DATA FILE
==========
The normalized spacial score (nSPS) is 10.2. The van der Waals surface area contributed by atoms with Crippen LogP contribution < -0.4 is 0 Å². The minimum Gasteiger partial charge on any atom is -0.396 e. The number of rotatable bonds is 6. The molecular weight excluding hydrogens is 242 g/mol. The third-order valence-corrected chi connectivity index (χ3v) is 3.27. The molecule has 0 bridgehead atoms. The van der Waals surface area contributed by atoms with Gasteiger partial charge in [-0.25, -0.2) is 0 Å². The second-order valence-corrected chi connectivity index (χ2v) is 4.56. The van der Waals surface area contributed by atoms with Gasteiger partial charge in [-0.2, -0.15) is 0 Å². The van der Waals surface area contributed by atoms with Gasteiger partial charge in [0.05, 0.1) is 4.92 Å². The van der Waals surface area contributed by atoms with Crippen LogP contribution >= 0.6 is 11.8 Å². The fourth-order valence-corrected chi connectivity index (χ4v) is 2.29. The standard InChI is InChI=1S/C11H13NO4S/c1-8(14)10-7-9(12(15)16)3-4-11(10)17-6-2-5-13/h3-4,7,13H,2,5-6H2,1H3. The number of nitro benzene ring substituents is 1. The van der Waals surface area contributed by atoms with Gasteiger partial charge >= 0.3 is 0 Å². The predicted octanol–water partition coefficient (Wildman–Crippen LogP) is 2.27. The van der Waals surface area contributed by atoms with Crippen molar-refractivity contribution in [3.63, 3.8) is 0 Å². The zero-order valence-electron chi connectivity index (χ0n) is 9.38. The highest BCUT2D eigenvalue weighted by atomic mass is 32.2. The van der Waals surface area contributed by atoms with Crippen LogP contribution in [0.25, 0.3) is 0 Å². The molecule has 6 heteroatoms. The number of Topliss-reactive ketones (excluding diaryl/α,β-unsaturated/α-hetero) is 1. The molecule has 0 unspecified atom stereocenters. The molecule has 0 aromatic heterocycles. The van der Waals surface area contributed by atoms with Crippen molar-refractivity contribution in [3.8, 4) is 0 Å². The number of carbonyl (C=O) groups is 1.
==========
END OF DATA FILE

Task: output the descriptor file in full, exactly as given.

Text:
The normalized spacial score (nSPS) is 10.2. The van der Waals surface area contributed by atoms with Crippen LogP contribution < -0.4 is 0 Å². The minimum Gasteiger partial charge on any atom is -0.396 e. The number of rotatable bonds is 6. The molecular weight excluding hydrogens is 242 g/mol. The third-order valence-corrected chi connectivity index (χ3v) is 3.27. The molecule has 0 bridgehead atoms. The van der Waals surface area contributed by atoms with Gasteiger partial charge in [-0.25, -0.2) is 0 Å². The second-order valence-corrected chi connectivity index (χ2v) is 4.56. The van der Waals surface area contributed by atoms with Gasteiger partial charge in [-0.2, -0.15) is 0 Å². The van der Waals surface area contributed by atoms with Gasteiger partial charge in [0.05, 0.1) is 4.92 Å². The van der Waals surface area contributed by atoms with Crippen LogP contribution >= 0.6 is 11.8 Å². The fourth-order valence-corrected chi connectivity index (χ4v) is 2.29. The standard InChI is InChI=1S/C11H13NO4S/c1-8(14)10-7-9(12(15)16)3-4-11(10)17-6-2-5-13/h3-4,7,13H,2,5-6H2,1H3. The number of nitro benzene ring substituents is 1. The van der Waals surface area contributed by atoms with Gasteiger partial charge >= 0.3 is 0 Å². The predicted octanol–water partition coefficient (Wildman–Crippen LogP) is 2.27. The van der Waals surface area contributed by atoms with Crippen molar-refractivity contribution in [3.63, 3.8) is 0 Å². The zero-order valence-electron chi connectivity index (χ0n) is 9.38. The highest BCUT2D eigenvalue weighted by atomic mass is 32.2. The van der Waals surface area contributed by atoms with Crippen LogP contribution in [0.25, 0.3) is 0 Å². The molecule has 6 heteroatoms. The number of Topliss-reactive ketones (excluding diaryl/α,β-unsaturated/α-hetero) is 1. The molecule has 0 unspecified atom stereocenters. The molecule has 0 aromatic heterocycles. The van der Waals surface area contributed by atoms with Crippen molar-refractivity contribution in [3.8, 4) is 0 Å². The number of carbonyl (C=O) groups is 1.